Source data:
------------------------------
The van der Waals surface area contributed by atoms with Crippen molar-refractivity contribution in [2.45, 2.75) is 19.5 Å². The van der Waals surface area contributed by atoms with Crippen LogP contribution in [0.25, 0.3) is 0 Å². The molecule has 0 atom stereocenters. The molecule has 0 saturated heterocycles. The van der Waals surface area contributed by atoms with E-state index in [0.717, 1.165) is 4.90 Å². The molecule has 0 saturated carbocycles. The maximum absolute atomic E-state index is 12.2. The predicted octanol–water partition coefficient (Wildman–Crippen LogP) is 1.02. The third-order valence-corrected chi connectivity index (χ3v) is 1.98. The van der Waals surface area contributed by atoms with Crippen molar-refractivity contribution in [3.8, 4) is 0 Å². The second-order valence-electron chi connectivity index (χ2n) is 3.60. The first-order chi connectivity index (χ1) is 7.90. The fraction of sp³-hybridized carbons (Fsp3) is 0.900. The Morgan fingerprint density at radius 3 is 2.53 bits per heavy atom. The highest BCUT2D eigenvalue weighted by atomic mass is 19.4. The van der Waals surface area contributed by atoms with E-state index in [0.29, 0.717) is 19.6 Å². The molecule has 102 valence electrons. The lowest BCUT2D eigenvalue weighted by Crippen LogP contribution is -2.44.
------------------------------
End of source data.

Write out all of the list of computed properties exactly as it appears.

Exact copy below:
The van der Waals surface area contributed by atoms with Crippen molar-refractivity contribution in [2.45, 2.75) is 19.5 Å². The van der Waals surface area contributed by atoms with Crippen LogP contribution in [0.25, 0.3) is 0 Å². The molecule has 0 atom stereocenters. The molecule has 0 saturated heterocycles. The van der Waals surface area contributed by atoms with E-state index in [0.717, 1.165) is 4.90 Å². The molecule has 0 saturated carbocycles. The maximum absolute atomic E-state index is 12.2. The predicted octanol–water partition coefficient (Wildman–Crippen LogP) is 1.02. The third-order valence-corrected chi connectivity index (χ3v) is 1.98. The van der Waals surface area contributed by atoms with Crippen molar-refractivity contribution in [3.8, 4) is 0 Å². The second-order valence-electron chi connectivity index (χ2n) is 3.60. The first-order chi connectivity index (χ1) is 7.90. The fraction of sp³-hybridized carbons (Fsp3) is 0.900. The Morgan fingerprint density at radius 3 is 2.53 bits per heavy atom. The highest BCUT2D eigenvalue weighted by atomic mass is 19.4. The van der Waals surface area contributed by atoms with E-state index in [0.29, 0.717) is 19.6 Å². The molecule has 102 valence electrons. The lowest BCUT2D eigenvalue weighted by Crippen LogP contribution is -2.44.